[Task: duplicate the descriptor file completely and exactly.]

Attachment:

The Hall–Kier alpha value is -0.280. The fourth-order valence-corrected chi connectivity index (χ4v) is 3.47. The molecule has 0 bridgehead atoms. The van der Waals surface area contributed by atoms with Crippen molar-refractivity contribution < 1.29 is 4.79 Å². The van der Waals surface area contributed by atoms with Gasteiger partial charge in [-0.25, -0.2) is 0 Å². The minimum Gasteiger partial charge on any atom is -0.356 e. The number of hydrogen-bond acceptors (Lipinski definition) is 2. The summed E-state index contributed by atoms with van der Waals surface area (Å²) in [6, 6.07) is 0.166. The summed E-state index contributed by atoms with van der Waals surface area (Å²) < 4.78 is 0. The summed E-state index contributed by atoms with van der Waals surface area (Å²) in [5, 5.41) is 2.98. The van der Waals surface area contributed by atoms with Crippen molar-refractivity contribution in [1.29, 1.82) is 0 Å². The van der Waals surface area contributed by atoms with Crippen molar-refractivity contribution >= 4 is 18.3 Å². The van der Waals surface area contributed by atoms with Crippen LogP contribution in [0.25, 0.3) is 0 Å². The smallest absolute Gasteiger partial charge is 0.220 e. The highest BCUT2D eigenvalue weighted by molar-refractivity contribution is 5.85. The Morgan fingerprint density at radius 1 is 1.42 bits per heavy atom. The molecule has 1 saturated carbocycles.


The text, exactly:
The Hall–Kier alpha value is -0.280. The fourth-order valence-corrected chi connectivity index (χ4v) is 3.47. The molecule has 0 bridgehead atoms. The van der Waals surface area contributed by atoms with Crippen molar-refractivity contribution < 1.29 is 4.79 Å². The van der Waals surface area contributed by atoms with Gasteiger partial charge in [-0.25, -0.2) is 0 Å². The minimum Gasteiger partial charge on any atom is -0.356 e. The number of hydrogen-bond acceptors (Lipinski definition) is 2. The summed E-state index contributed by atoms with van der Waals surface area (Å²) in [6, 6.07) is 0.166. The summed E-state index contributed by atoms with van der Waals surface area (Å²) < 4.78 is 0. The summed E-state index contributed by atoms with van der Waals surface area (Å²) in [5, 5.41) is 2.98. The van der Waals surface area contributed by atoms with Crippen molar-refractivity contribution in [1.29, 1.82) is 0 Å². The van der Waals surface area contributed by atoms with Crippen molar-refractivity contribution >= 4 is 18.3 Å². The van der Waals surface area contributed by atoms with Crippen LogP contribution in [0.25, 0.3) is 0 Å². The smallest absolute Gasteiger partial charge is 0.220 e. The highest BCUT2D eigenvalue weighted by molar-refractivity contribution is 5.85. The Morgan fingerprint density at radius 1 is 1.42 bits per heavy atom. The molecule has 1 saturated carbocycles.